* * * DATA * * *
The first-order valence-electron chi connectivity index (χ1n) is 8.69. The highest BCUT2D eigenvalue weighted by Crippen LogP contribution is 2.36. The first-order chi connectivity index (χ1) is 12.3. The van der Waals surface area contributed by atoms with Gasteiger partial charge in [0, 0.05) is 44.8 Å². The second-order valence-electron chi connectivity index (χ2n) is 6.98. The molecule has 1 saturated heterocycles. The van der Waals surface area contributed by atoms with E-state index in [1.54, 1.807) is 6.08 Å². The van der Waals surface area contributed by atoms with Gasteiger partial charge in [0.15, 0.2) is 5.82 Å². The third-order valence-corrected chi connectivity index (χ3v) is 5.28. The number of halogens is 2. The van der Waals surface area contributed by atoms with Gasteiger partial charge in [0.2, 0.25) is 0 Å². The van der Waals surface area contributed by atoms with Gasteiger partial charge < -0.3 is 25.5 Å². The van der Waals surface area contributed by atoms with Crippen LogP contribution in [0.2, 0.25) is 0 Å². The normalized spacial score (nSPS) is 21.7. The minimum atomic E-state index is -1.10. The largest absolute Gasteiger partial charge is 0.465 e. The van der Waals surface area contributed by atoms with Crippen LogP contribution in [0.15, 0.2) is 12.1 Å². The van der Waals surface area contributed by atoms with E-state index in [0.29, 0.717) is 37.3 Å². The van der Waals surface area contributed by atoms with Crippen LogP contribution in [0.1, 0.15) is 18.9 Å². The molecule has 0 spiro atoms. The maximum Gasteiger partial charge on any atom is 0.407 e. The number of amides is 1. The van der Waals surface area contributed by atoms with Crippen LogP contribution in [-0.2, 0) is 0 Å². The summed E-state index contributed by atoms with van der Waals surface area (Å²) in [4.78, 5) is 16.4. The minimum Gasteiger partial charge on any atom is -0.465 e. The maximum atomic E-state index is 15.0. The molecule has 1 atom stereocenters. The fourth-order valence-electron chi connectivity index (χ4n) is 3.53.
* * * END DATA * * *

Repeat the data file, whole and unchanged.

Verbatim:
The first-order valence-electron chi connectivity index (χ1n) is 8.69. The highest BCUT2D eigenvalue weighted by Crippen LogP contribution is 2.36. The first-order chi connectivity index (χ1) is 12.3. The van der Waals surface area contributed by atoms with Gasteiger partial charge in [0, 0.05) is 44.8 Å². The second-order valence-electron chi connectivity index (χ2n) is 6.98. The molecule has 1 saturated heterocycles. The van der Waals surface area contributed by atoms with E-state index in [1.54, 1.807) is 6.08 Å². The van der Waals surface area contributed by atoms with Gasteiger partial charge in [0.15, 0.2) is 5.82 Å². The third-order valence-corrected chi connectivity index (χ3v) is 5.28. The number of halogens is 2. The van der Waals surface area contributed by atoms with Gasteiger partial charge in [0.2, 0.25) is 0 Å². The van der Waals surface area contributed by atoms with Gasteiger partial charge < -0.3 is 25.5 Å². The van der Waals surface area contributed by atoms with Crippen LogP contribution in [0.2, 0.25) is 0 Å². The normalized spacial score (nSPS) is 21.7. The minimum atomic E-state index is -1.10. The largest absolute Gasteiger partial charge is 0.465 e. The van der Waals surface area contributed by atoms with Crippen LogP contribution in [0.15, 0.2) is 12.1 Å². The van der Waals surface area contributed by atoms with E-state index in [0.29, 0.717) is 37.3 Å². The van der Waals surface area contributed by atoms with Crippen LogP contribution in [0.1, 0.15) is 18.9 Å². The molecule has 0 spiro atoms. The maximum Gasteiger partial charge on any atom is 0.407 e. The number of amides is 1. The van der Waals surface area contributed by atoms with Crippen LogP contribution in [-0.2, 0) is 0 Å². The summed E-state index contributed by atoms with van der Waals surface area (Å²) in [4.78, 5) is 16.4. The minimum Gasteiger partial charge on any atom is -0.465 e. The maximum atomic E-state index is 15.0. The molecule has 1 atom stereocenters. The fourth-order valence-electron chi connectivity index (χ4n) is 3.53.